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  • Purpose of paradiddle?

    For as long as I've been playing drums, I've never been able to figure out a practical purpose for the paradiddle.  I really can't see where it would ever be advantageous to play a series of notes as R-L-R-R L-R-L-L instead of just alternating hands.  For a particular example, why would Jerry Allison have played "Peggy Sue" as paradiddles instead of alternate strokes?

     

    Can anybody give me some insight on this?

     

    Thank you.

     

    Something that made me finally post this question is that the "Word of the Day" on my calendar yesterday was "taradiddle", which I thought must be defined as "a drum rudiment used when playing at Scarlett O'Hara's place", but actually means "fib; or pretentious nonsense". 


  • #2

    I think they developed naturally as logical  sticking combinations. But deeper than that on the communication level, which WAS the reason for rudimental druming, doubles and singles have very different default inflections. A drummer is able to articulate different words and syllables and accents in the speech sense by mixing up the sticking and dynamic patterns. Takes ten times the control to manage that with just alternate sticking.

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    • FitchFY
      FitchFY commented
      Editing a comment

      1001gear wrote:

      I think they developed naturally as logical  sticking combinations. But deeper than that on the communication level, which WAS the reason for rudimental druming, doubles and singles have very different default inflections. A drummer is able to articulate different words and syllables and accents in the speech sense by mixing up the sticking and dynamic patterns. Takes ten times the control to manage that with just alternate sticking.


      I can agree with that.

      But to El Glom-O, I understand your question if you're talking about sequential 16th notes on what surface, such as playing a full measure of 16th notes on the snare... right, you could absolutely just play alternate strokes.

      But like with any technical ability, perhaps there's a tension or a feel you're looking to institute, or maybe an accent pattern... or maybe you just want to try something different to prevent boredom.

      Personally, I use paradiddles in every song I play, rather frequently. Sometimes it frees a hand up for a crash, sometimes on different surfaces, and sometimes for just something new. But yeah... dude, they're paradiddles.


    • El Glom-o
      El Glom-o commented
      Editing a comment

      1001gear wrote:

      A drummer is able to articulate different words and syllables and accents in the speech sense by mixing up the sticking and dynamic patterns.



      Hadn't thought about that aspect of it.  Thanks.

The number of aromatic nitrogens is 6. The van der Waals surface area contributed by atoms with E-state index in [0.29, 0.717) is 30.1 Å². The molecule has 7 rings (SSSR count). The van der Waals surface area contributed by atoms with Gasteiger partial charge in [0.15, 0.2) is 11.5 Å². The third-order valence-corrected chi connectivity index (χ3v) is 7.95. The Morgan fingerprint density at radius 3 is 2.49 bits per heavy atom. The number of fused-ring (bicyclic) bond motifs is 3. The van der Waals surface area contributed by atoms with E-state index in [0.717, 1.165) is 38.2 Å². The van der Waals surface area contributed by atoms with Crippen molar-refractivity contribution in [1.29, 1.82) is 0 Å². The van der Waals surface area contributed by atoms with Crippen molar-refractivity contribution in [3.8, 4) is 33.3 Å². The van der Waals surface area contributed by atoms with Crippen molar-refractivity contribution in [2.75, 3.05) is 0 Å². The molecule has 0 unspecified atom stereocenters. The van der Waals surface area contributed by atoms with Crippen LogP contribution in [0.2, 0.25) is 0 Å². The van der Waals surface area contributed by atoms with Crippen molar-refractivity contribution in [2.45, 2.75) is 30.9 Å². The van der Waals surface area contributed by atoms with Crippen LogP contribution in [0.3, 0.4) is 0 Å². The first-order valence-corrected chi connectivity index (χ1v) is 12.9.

• #3

    Rudiments are practiced not to be able to conciously place them while playing, but as muscle memory excercises so that when called for, it just "comes out", rather than you thinking "I should play a paradiddle here, a five stroke roll there, etc. Whatever the phrase of the moment calls for, you will execute automatically.

    my two cents.



    Good playing can hide a crappy drumset, but even the best drumset can't hide crappy playing.

    Have no fear of perfection. You'll never reach it.- Salvador Dali

    Some of the best players that I know really can't play the drums well, but they play music superlatively well. - Jim Chapin

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    • drumsdb
      drumsdb commented
      Editing a comment

      I find Paradiddles to be about the best rudiment/tool in my drumming arsonal.  While others have said it well in previous posts... think of it this way. 

      Take 2 different drums (or drum / cymbal combination).

      Separate your hands one on each surface. Play 16th notes alternating. Then play paradiddles.  Do they sound the same?  No, you have 2 distinct patterns.  For every different combination of drums/cymbals you use, you have a different sound/pattern...but only one sticking. Hence the beauty of a great rudiment.

       


      the DW wrote:

      Rudiments are practiced not to be able to conciously place them while playing, but as muscle memory excercises so that when called for, it just "comes out", rather than you thinking "I should play a paradiddle here, a five stroke roll there, etc. Whatever the phrase of the moment calls for, you will execute automatically.

      my two cents.


       

      That being said, I love DW's point!  I can't tell you how many times I've played a ripping solo that is really just some funky combination of paradiddles.  I don't think about it when I play.

      DB

       


  • #4

    El Glom-o wrote:

    For as long as I've been playing drums, I've never been able to figure out a practical purpose for the paradiddle.  I really can't see where it would ever be advantageous to play a series of notes as R-L-R-R L-R-L-L instead of just alternating hands.  For a particular example, why would Jerry Allison have played "Peggy Sue" as paradiddles instead of alternate strokes?

     

    Can anybody give me some insight on this?

     

    Thank you.

     

    Something that made me finally post this question is that the "Word of the Day" on my calendar yesterday was "taradiddle", which I thought must be defined as "a drum rudiment used when playing at Scarlett O'Hara's place", but actually means "fib; or pretentious nonsense".